The Herald Bulletin

Afternoon Update

Annual Report: Business & Industry

March 27, 2011

Farming through the generations at Shuter

ANDERSON, Ind. — Mike Shuter of Shuter Sunset Farms in Frankton takes his career very seriously.

He is the third generation to run the beef, pork, corn and soybean farm that specializes in Red Poll cattle. His son, Patrick, is the fourth.

“When we got down the road, this profession is what feeds the world,” he said. “Maybe our income isn’t as much as doctors or lawyers, but if we don’t feed the world, we won’t need doctors or lawyers.”

Despite some weather challenges, Shuter said 2010 was “very good.” Corn prices were down a little, but soybean prices were up. It worked out, despite “the extremes we saw in the seasons. It was wet in June, dry in August.”

Fortunately, that meant they went through only half the amount of liquid propane as the year before to dry the crop at harvest. “It balanced out.”

But the worrying has started already this year. The harsh winter is being followed by flooding this spring.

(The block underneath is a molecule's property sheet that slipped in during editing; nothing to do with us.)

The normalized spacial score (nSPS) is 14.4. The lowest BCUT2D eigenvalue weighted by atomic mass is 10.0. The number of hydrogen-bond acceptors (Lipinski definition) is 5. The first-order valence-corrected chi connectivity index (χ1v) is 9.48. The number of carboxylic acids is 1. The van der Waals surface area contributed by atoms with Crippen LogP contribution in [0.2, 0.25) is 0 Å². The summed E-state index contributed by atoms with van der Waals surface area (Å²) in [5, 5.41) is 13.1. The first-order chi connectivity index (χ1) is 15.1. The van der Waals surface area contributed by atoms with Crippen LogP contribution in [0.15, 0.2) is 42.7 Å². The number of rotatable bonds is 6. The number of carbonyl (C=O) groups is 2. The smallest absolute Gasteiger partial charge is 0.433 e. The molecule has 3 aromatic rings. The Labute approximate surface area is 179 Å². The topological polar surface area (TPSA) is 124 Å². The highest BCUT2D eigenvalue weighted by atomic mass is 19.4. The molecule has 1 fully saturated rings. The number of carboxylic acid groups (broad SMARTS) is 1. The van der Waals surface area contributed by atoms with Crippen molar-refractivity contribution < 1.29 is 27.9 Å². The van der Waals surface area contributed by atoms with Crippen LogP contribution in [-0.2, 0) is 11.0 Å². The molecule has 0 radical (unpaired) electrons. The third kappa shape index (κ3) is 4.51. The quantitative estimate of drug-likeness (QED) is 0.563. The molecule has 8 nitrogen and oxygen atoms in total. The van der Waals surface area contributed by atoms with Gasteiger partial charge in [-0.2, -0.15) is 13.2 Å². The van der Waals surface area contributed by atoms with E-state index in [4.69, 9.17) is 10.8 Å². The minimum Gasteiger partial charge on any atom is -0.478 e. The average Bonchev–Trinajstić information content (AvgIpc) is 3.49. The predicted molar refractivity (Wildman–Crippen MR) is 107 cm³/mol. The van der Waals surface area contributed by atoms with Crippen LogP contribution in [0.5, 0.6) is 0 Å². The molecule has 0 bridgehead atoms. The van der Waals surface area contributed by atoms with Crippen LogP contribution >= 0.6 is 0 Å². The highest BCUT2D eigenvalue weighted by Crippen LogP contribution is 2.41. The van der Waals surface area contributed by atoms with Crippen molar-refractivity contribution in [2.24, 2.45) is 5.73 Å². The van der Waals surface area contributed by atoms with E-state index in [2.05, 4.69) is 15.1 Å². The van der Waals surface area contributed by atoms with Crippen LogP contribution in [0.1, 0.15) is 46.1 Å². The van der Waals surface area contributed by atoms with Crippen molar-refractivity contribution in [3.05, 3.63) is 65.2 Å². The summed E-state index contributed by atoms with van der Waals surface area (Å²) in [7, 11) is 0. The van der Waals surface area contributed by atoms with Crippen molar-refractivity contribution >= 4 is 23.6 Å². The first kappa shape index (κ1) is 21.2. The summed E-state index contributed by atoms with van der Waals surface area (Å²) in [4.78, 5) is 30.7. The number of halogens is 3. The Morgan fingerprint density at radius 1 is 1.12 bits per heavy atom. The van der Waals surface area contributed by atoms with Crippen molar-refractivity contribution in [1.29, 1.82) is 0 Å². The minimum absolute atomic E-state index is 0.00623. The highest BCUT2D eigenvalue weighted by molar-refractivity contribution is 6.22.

“The forecast we see is a cold, wet spring. It slows it down in terms of planting,” Shuter said.

But Shuter has been through this many times. “We’ve always got a crop planted. You just have to have faith that things will turn out. Years of living through (uncertainty) wears the edges of it off.”

Some of their corn crop goes to biofuels, but Shuter said that demand hasn’t increased food prices. Farmers simply plant more corn. The raw materials in a loaf of bread is still only 15 to 20 percent of the cost. It’s the other factors -- transportation, processing, advertising -- that drive up prices in the grocery store.

“The livestock market is still our primary market. If we didn’t have biofuels, we would be in a world of hurt with prices.”

Overall, he said farming is a stable industry.

“It all evens out. We’ve always had variability in the weather. It’s just the attention it gets now through politicians.  

“Agriculture in this country has and continues to provide the cheapest, safest food supply in the world.“

He would be delighted if the fifth generation, 4-year-old grandson Jacob, joined the noble profession of farming, too. Signs are favorable. “He won’t get away from the tractors when we’re working.”

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Annual Report: Business & Industry
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